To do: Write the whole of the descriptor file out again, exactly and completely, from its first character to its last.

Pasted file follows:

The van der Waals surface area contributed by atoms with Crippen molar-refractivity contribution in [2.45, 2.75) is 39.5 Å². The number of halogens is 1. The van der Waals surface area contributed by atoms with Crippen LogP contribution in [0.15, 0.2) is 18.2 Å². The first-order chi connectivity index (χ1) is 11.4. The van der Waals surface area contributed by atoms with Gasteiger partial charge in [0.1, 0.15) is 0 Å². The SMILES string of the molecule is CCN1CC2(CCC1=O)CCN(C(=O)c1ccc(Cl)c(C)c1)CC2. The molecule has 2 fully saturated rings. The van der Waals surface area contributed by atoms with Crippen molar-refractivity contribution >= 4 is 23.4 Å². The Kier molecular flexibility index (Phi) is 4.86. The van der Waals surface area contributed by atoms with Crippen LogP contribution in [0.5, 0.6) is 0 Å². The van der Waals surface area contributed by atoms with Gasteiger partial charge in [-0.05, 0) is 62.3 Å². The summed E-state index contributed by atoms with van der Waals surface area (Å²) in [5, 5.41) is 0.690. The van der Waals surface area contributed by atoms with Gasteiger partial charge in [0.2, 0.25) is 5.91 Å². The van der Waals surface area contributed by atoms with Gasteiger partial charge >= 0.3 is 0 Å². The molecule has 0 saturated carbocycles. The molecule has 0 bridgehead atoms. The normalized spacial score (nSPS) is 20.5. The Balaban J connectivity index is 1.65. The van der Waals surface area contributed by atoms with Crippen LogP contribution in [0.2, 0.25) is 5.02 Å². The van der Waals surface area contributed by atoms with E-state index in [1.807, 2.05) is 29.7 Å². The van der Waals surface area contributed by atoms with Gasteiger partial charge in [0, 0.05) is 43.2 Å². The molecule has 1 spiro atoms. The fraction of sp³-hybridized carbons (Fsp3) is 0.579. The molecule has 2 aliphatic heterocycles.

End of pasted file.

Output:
The van der Waals surface area contributed by atoms with Crippen molar-refractivity contribution in [2.45, 2.75) is 39.5 Å². The number of halogens is 1. The van der Waals surface area contributed by atoms with Crippen LogP contribution in [0.15, 0.2) is 18.2 Å². The first-order chi connectivity index (χ1) is 11.4. The van der Waals surface area contributed by atoms with Gasteiger partial charge in [0.1, 0.15) is 0 Å². The SMILES string of the molecule is CCN1CC2(CCC1=O)CCN(C(=O)c1ccc(Cl)c(C)c1)CC2. The molecule has 2 fully saturated rings. The van der Waals surface area contributed by atoms with Crippen molar-refractivity contribution >= 4 is 23.4 Å². The Kier molecular flexibility index (Phi) is 4.86. The van der Waals surface area contributed by atoms with Crippen LogP contribution in [0.5, 0.6) is 0 Å². The van der Waals surface area contributed by atoms with Gasteiger partial charge in [-0.05, 0) is 62.3 Å². The summed E-state index contributed by atoms with van der Waals surface area (Å²) in [5, 5.41) is 0.690. The van der Waals surface area contributed by atoms with Gasteiger partial charge in [0.2, 0.25) is 5.91 Å². The van der Waals surface area contributed by atoms with Gasteiger partial charge >= 0.3 is 0 Å². The molecule has 0 saturated carbocycles. The molecule has 0 bridgehead atoms. The normalized spacial score (nSPS) is 20.5. The Balaban J connectivity index is 1.65. The van der Waals surface area contributed by atoms with Crippen LogP contribution in [0.2, 0.25) is 5.02 Å². The van der Waals surface area contributed by atoms with E-state index in [1.807, 2.05) is 29.7 Å². The van der Waals surface area contributed by atoms with Gasteiger partial charge in [0, 0.05) is 43.2 Å². The molecule has 1 spiro atoms. The fraction of sp³-hybridized carbons (Fsp3) is 0.579. The molecule has 2 aliphatic heterocycles.